Local Labor activists have recoiled in collective shock at the capitulation by the Shadow Cabinet to the James Packer empire, and its support for a new casino to dominate Barangaroo. The scenario seems like something drawn from the excesses of the 1980s: a billionaire Packer throwing around his substantial weight to make Labor leaders approve a gambling den for his international cronies.
What is as stake here is the city’s future: in the coming Asian century Sydney’s identity of a key metropolis of the Pacific Rim risks being transformed from a cultural and economic hub to a stopover for the mega-rich of the USA and China. Rather than respecting the city as a centre in its own right, it will merely be a place to play a hand or two of Texas Hold’em and hand over large amounts of cash of questionable provenance.
The casino must be stopped. But because of the startlingly lax and unaccountable process that the O’Farrell Government is putting in place to deal with Jamie Packer’s "unsolicited proposal", circumventing the development controls and tendering requirements that previous Labor governments had instituted, any challenge to it will have to be strongly fought. As former premier Morris Iemma argued upon hearing of the proposal, a refusal to go to tender on the project and seek out what other players in the market might offer is in breach of the most basic standards of probity and good government.
But there are more problems with the processes around the casino proposal than just the lack of a tender. The licence to print money that a second casino represents is being given away by the government with little recompense to the people of New South Wales. In Sydney, local Labor activists involved in arts and cultural policy have formed a group, the Sydney Arts Alliance (SAA), to fight the handing over of such an important piece of social capital for free.
The SAA has demanded that any development in Barangaroo be subject to the principles of the Sydney Labor policy which the party fought for at the City of Sydney by-election: that for major commercial projects, a "per cent for art" or other similar scheme be implemented to guarantee a proportion of the budget for the project be directed into a fund for community arts and cultural activities. This policy should be applied for any commercial parts of the Barangaroo development, but even more so if the casino element, with all its anti-social effects and power to attract criminality, goes ahead.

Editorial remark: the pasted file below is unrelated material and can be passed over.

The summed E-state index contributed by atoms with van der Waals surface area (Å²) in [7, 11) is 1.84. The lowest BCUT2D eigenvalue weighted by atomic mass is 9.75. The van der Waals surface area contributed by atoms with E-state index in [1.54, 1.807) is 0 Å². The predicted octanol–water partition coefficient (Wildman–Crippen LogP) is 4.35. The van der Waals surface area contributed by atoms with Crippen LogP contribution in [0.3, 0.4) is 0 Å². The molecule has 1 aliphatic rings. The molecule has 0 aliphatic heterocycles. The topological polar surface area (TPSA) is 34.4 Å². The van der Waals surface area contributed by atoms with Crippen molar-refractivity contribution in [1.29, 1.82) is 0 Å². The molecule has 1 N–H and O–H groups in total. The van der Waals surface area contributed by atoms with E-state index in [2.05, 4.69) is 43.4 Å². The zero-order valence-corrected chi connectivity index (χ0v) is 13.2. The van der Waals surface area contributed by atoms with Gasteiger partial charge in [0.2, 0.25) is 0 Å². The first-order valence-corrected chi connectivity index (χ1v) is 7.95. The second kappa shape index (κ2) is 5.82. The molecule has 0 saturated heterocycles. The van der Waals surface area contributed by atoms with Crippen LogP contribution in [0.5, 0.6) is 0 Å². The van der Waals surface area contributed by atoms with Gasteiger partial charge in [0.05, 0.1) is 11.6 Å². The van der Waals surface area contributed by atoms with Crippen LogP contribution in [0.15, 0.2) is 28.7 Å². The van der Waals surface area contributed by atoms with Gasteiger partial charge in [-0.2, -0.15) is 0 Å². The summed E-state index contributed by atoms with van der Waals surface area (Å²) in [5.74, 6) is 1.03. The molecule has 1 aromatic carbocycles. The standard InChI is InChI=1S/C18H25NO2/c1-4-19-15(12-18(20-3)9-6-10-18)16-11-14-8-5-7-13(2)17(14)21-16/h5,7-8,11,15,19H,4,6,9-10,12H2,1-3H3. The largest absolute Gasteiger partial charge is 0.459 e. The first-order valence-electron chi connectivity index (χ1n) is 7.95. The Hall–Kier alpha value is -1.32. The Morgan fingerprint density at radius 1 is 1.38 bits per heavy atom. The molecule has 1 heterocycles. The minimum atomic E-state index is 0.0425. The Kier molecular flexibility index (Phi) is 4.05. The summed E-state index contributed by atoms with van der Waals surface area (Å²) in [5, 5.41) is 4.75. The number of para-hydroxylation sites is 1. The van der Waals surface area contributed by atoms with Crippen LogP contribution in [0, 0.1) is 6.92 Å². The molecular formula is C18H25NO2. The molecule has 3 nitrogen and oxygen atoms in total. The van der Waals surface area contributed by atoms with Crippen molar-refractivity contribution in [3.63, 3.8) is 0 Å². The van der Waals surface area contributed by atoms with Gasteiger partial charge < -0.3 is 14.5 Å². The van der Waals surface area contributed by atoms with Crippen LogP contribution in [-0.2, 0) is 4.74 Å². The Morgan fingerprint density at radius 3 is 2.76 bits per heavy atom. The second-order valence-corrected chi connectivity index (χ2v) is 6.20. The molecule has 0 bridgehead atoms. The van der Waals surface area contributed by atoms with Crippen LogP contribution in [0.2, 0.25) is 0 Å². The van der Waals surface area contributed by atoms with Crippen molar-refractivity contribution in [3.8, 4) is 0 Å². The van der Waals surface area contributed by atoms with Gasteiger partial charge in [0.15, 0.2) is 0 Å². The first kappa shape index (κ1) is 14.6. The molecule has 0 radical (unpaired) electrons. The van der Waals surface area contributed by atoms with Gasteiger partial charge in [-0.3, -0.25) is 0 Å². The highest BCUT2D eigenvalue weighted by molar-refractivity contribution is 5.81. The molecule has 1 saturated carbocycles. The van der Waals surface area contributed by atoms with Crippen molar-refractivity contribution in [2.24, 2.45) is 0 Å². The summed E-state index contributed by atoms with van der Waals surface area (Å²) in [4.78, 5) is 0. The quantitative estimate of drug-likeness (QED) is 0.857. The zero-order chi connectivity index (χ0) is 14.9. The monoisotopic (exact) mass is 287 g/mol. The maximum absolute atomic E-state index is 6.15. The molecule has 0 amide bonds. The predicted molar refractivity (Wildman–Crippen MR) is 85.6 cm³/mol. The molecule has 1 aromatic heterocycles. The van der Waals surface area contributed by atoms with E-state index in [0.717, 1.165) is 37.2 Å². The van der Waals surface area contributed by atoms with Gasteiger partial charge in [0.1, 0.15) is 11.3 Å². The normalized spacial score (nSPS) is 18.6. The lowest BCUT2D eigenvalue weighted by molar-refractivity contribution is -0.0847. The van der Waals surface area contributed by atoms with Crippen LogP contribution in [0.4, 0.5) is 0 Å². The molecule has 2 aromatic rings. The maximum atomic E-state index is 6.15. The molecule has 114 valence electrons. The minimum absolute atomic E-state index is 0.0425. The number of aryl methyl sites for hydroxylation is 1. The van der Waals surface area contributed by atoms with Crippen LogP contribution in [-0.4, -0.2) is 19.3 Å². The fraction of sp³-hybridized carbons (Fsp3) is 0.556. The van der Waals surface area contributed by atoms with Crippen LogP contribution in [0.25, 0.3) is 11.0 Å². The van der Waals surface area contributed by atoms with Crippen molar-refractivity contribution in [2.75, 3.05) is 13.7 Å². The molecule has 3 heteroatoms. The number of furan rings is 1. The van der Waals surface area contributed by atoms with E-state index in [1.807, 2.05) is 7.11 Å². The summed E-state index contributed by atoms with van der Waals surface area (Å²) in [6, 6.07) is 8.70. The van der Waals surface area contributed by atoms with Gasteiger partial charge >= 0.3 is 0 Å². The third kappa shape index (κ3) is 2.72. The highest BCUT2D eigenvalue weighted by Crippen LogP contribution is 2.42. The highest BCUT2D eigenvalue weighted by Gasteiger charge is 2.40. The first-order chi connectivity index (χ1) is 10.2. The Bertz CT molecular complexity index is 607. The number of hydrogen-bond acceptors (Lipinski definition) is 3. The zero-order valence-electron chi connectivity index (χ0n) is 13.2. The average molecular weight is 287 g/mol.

Per cent for art schemes like this operate in other Australian states, and in American cities like Chicago, driving resources into the arts sector and local communities. Funding often goes to public art projects in and around the development, to give some aesthetic control of the environment back to the people who live there, and bring life to the public spaces created or modified in the process. In the UK £850 million in lotteries revenue has gone to the National Arts Council for artistic projects across the country from theatre to dance and film, photography, carnival and crafts.
Given the centrality of Barangaroo to the image not only of Sydney, but the entire state and indeed the nation, the artistic and cultural contribution needs to go beyond the immediate area in which it is located. Using the Barangaroo levy to resource regional galleries and community arts projects would be one way of recognising the breadth of the impact of commercial activities on the site across New South Wales.
As Evan Hughes, director of the Ray Hughes Gallery and a member of the SAA has pointed out, the Art Gallery of New South Wales is also facing funding shortfalls because of the O’Farrell government’s attack on the arts, part of a broader Coalition campaign of philistinism led by the Campbell Newman regime. One way of stopping the leading NSW art institution from falling further and further behind those of other states would be to direct resources to it through a levy such as this.
A per cent for art scheme should operate for any development in Barangaroo, even if, in the best case scenario, the casino proposal is rejected. But if a Packer casino does go through then, in recognition of the greater social and cultural damage that it would cause, a higher rate of contribution should be levied against it. Culturally, the creation of a new high-roller room and other measures which glamorise gambling carry an especially powerful charge, legitimating high risk betting and gaming behaviours which might otherwise receive social opprobrium and be discouraged.
In addition, whereas most schemes operate on the basis of a one-off payment, any casino levy should have an additional component that is paid on an annual basis. The effects of having a casino located in the area will be ongoing, the wealth generated by it will also be ongoing, and so the resources that flow from it into community projects as compensation should also not be limited to a single payment at the beginning. Linking the payment to the amount of money flowing through of the casino, such as through a levy of its profits, would be one way of recognising this.
The casino plan has to be fought on several fronts. Asking the public to think about other activities and enterprises, both commercial and non-commercial, that can take the place of the casino and deliver greater benefits to Sydney is, for instance, one conversation that needs to be had. A per cent for art scheme is one of the many weapons that should be deployed in the struggle to ensure that the future of Barangaroo is one determined and decided by the interests of the people of Sydney.
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